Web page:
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A white ceramic piggybank, wooden hour glass, Canadian dollar coins with the letter dice RRSP resting on a blue background. The letters are ascending to represent the concept of compounded wealth over time.TonyIaniro/iStockPhoto / Getty Images

I was visiting with my good friend Mike the other day and we started talking about our kids. “Tim, I told my wife that I want our kids every other weekend, and on Christmas Day,” he said.

“But Mike, you’re still happily married and living with your wife. You’re going to have to see your kids every day,” I replied.

We had a good laugh, then talked about how quickly our kids grow up and the conversation turned to the benefits of investing money earlier in life than later. In fact, delaying contributions to an RRSP by just a few years can make a huge difference. If you’re a millennial or part of Gen Z, you’ll want to check out the numbers I’m going to share.

Let me tell you a tale about two sisters, then one about two brothers.

Two sisters

Sarah and Ella are twin sisters, both age 25 today. Sarah has always been smart with her money and has decided to start setting aside $4,000 each year in her RRSP. Sarah does this for 10 years, from age 25 to 35. So, Sarah will contribute a total of $40,000 to her RRSP ($4,000 a year times 10 years).

Suppose Sarah then stops contributing to her plan at age 35 and simply allows the funds to continue to grow for 30 more years until she is 65. Let’s assume she can earn 6 per cent annually in her RRSP. When Sarah reaches 65, she’ll have $302,815 sitting in her plan.

Now consider Ella, who is more of a procrastinator. Ella decides not to start contributing to her RRSP today, but instead waits until she is 35. At that time, Ella starts contributing the same $4,000 a year for 30 years, until she is 65. So, Ella will contribute a total of $120,000 to her RRSP ($4,000 a year times 30 years). At age 65, Ella will have $316,230 in her RRSP, assuming the same 6-per-cent annual return.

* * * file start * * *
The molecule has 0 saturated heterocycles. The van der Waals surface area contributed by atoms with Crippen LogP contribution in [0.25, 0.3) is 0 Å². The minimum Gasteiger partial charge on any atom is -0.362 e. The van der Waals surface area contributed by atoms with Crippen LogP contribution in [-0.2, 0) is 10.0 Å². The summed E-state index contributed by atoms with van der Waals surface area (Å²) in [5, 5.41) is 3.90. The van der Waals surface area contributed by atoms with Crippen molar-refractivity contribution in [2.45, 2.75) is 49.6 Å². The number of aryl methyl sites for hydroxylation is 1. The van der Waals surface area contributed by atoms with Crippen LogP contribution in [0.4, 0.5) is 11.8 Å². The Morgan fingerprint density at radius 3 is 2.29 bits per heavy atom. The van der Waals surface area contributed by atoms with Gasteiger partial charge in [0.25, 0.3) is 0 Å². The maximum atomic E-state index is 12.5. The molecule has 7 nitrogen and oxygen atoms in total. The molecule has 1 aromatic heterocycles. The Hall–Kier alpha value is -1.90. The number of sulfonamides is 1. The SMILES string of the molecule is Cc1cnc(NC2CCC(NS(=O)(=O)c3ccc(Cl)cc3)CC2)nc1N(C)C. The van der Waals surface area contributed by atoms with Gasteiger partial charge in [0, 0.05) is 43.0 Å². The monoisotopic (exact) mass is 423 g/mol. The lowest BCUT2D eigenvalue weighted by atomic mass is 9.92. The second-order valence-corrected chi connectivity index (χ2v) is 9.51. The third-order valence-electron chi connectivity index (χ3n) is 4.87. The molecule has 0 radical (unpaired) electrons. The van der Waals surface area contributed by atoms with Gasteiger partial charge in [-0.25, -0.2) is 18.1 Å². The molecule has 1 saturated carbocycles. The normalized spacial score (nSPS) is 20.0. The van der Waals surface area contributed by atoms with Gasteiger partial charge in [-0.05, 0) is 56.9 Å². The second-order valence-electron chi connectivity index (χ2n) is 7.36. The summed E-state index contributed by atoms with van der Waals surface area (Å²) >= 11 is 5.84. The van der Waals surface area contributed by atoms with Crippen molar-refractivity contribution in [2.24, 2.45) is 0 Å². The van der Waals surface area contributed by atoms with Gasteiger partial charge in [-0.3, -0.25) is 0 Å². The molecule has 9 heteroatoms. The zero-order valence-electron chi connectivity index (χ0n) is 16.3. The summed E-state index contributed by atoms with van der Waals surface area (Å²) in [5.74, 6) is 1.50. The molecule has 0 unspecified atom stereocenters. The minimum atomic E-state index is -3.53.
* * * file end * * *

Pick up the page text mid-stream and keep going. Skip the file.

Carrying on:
Even though Ella has contributed $120,000 to her RRSP compared with Sarah’s $40,000, she’d end up with about the same amount in her plan at age 65. And if Sarah were to contribute $4,000 for just one additional year – a total of 11 years rather than 10 years – she’d have $8,260 more in her plan than Ella.

Two brothers

Michael and Joe are brothers. Both are 25 today. Michael has decided to contribute $4,000 to his RRSP each year starting now. He’s going to contribute every year until he reaches 65 – a total of 40 years. If we assume a 6-per-cent return in his plan over the years, he will have $619,050 in his RRSP at age 65.

Joe, on the other hand, waits just five years and then contributes the same $4,000 a year to his RRSP, starting at age 30. He also contributes to age 65 – a total of 35 years – and earns the same 6 per cent annually. When Joe reaches 65, he’ll have $445,740 in his plan.

The extra five years that Michael contributes to his RRSP result in him having $173,310, or 39 per cent, more in his plan than Joe. That’s huge.

The moral

The key lesson from these stories is simple: Time matters more than almost anything else when investing for the future. This doesn’t mean that if you’re late getting started, you should just give up. Even Ella in the first story above is able to accumulate about the same amount as her sister Sarah, although Ella starts 10 years later. If you happen to start late, it just means you’ll have to save more each year, or save for a longer time, to reach your goals.

Now, if you’re wondering whether it makes more sense to contribute to an RRSP or TFSA when investing for the future, there are a number of things to consider, which I’ve talked about before. As a general rule, an RRSP is not for short-term savings, while a TFSA can be.

Tim Cestnick, FCPA, FCA, CPA(IL), CFP, TEP, is an author, and co-founder and CEO of Our Family Office Inc. He can be reached at

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